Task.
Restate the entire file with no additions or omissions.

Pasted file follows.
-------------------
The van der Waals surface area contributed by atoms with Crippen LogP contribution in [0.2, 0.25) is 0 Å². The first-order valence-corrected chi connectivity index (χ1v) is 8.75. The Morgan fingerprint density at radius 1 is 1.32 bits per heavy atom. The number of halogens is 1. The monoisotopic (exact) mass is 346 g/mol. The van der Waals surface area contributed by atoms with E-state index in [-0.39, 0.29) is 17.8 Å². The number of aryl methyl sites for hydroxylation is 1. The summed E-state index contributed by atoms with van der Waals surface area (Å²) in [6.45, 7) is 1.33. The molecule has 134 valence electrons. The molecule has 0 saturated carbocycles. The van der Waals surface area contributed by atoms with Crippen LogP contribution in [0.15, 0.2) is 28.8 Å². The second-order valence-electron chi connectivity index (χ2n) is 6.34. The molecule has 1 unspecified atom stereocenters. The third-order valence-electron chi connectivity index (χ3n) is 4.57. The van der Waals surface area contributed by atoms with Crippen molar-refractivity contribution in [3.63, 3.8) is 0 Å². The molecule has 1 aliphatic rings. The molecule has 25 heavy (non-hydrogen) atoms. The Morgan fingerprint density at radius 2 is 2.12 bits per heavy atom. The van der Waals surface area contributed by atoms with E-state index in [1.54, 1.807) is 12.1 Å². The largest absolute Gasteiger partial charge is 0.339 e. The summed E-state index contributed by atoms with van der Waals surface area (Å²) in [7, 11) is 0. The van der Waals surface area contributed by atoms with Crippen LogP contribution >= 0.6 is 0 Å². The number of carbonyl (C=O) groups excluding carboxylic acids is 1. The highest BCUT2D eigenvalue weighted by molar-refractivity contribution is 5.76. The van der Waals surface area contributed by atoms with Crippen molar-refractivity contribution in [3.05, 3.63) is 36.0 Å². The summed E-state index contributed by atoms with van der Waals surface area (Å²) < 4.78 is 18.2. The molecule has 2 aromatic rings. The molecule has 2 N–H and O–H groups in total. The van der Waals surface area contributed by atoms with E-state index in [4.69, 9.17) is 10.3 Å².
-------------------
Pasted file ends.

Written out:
The van der Waals surface area contributed by atoms with Crippen LogP contribution in [0.2, 0.25) is 0 Å². The first-order valence-corrected chi connectivity index (χ1v) is 8.75. The Morgan fingerprint density at radius 1 is 1.32 bits per heavy atom. The number of halogens is 1. The monoisotopic (exact) mass is 346 g/mol. The van der Waals surface area contributed by atoms with E-state index in [-0.39, 0.29) is 17.8 Å². The number of aryl methyl sites for hydroxylation is 1. The summed E-state index contributed by atoms with van der Waals surface area (Å²) in [6.45, 7) is 1.33. The molecule has 134 valence electrons. The molecule has 0 saturated carbocycles. The van der Waals surface area contributed by atoms with Crippen LogP contribution in [0.15, 0.2) is 28.8 Å². The second-order valence-electron chi connectivity index (χ2n) is 6.34. The molecule has 1 unspecified atom stereocenters. The third-order valence-electron chi connectivity index (χ3n) is 4.57. The van der Waals surface area contributed by atoms with Crippen molar-refractivity contribution in [3.63, 3.8) is 0 Å². The molecule has 1 aliphatic rings. The molecule has 25 heavy (non-hydrogen) atoms. The Morgan fingerprint density at radius 2 is 2.12 bits per heavy atom. The van der Waals surface area contributed by atoms with E-state index in [1.54, 1.807) is 12.1 Å². The largest absolute Gasteiger partial charge is 0.339 e. The summed E-state index contributed by atoms with van der Waals surface area (Å²) in [7, 11) is 0. The van der Waals surface area contributed by atoms with Crippen LogP contribution >= 0.6 is 0 Å². The number of carbonyl (C=O) groups excluding carboxylic acids is 1. The highest BCUT2D eigenvalue weighted by molar-refractivity contribution is 5.76. The van der Waals surface area contributed by atoms with Crippen molar-refractivity contribution in [3.05, 3.63) is 36.0 Å². The summed E-state index contributed by atoms with van der Waals surface area (Å²) < 4.78 is 18.2. The molecule has 2 aromatic rings. The molecule has 2 N–H and O–H groups in total. The van der Waals surface area contributed by atoms with E-state index in [4.69, 9.17) is 10.3 Å².